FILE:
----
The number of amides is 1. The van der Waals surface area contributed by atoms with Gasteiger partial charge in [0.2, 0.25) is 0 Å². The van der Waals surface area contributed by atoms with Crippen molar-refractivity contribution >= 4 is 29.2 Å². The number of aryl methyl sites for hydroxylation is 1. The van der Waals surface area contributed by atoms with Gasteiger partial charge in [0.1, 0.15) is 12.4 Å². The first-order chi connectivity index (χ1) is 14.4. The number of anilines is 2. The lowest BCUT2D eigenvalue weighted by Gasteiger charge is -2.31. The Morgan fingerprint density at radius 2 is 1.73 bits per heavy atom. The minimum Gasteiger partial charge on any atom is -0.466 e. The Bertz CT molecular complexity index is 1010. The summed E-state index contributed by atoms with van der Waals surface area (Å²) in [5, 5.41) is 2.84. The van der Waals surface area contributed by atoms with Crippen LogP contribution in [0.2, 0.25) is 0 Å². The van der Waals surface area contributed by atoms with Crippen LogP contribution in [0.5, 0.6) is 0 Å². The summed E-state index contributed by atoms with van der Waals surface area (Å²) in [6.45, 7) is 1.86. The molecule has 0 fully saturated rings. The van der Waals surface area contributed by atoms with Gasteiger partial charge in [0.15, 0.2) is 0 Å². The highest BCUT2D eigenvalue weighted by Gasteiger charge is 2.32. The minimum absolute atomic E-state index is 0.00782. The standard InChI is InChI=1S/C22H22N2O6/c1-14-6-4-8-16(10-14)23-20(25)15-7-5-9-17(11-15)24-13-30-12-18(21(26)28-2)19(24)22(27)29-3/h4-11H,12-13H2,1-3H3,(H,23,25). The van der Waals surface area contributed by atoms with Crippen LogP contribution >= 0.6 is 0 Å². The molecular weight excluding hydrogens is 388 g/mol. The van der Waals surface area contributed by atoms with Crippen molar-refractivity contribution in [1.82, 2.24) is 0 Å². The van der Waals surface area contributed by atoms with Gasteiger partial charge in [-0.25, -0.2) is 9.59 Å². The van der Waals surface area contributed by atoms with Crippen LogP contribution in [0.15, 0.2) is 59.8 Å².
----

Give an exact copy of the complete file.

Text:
The number of amides is 1. The van der Waals surface area contributed by atoms with Gasteiger partial charge in [0.2, 0.25) is 0 Å². The van der Waals surface area contributed by atoms with Crippen molar-refractivity contribution >= 4 is 29.2 Å². The number of aryl methyl sites for hydroxylation is 1. The van der Waals surface area contributed by atoms with Gasteiger partial charge in [0.1, 0.15) is 12.4 Å². The first-order chi connectivity index (χ1) is 14.4. The number of anilines is 2. The lowest BCUT2D eigenvalue weighted by Gasteiger charge is -2.31. The Morgan fingerprint density at radius 2 is 1.73 bits per heavy atom. The minimum Gasteiger partial charge on any atom is -0.466 e. The Bertz CT molecular complexity index is 1010. The summed E-state index contributed by atoms with van der Waals surface area (Å²) in [5, 5.41) is 2.84. The van der Waals surface area contributed by atoms with Crippen LogP contribution in [0.2, 0.25) is 0 Å². The van der Waals surface area contributed by atoms with Crippen LogP contribution in [0.5, 0.6) is 0 Å². The summed E-state index contributed by atoms with van der Waals surface area (Å²) in [6.45, 7) is 1.86. The molecule has 0 fully saturated rings. The van der Waals surface area contributed by atoms with Gasteiger partial charge in [0.15, 0.2) is 0 Å². The highest BCUT2D eigenvalue weighted by Gasteiger charge is 2.32. The minimum absolute atomic E-state index is 0.00782. The standard InChI is InChI=1S/C22H22N2O6/c1-14-6-4-8-16(10-14)23-20(25)15-7-5-9-17(11-15)24-13-30-12-18(21(26)28-2)19(24)22(27)29-3/h4-11H,12-13H2,1-3H3,(H,23,25). The van der Waals surface area contributed by atoms with Crippen LogP contribution >= 0.6 is 0 Å². The molecular weight excluding hydrogens is 388 g/mol. The van der Waals surface area contributed by atoms with Crippen molar-refractivity contribution in [1.82, 2.24) is 0 Å². The van der Waals surface area contributed by atoms with Gasteiger partial charge in [-0.25, -0.2) is 9.59 Å². The van der Waals surface area contributed by atoms with Crippen LogP contribution in [0.15, 0.2) is 59.8 Å².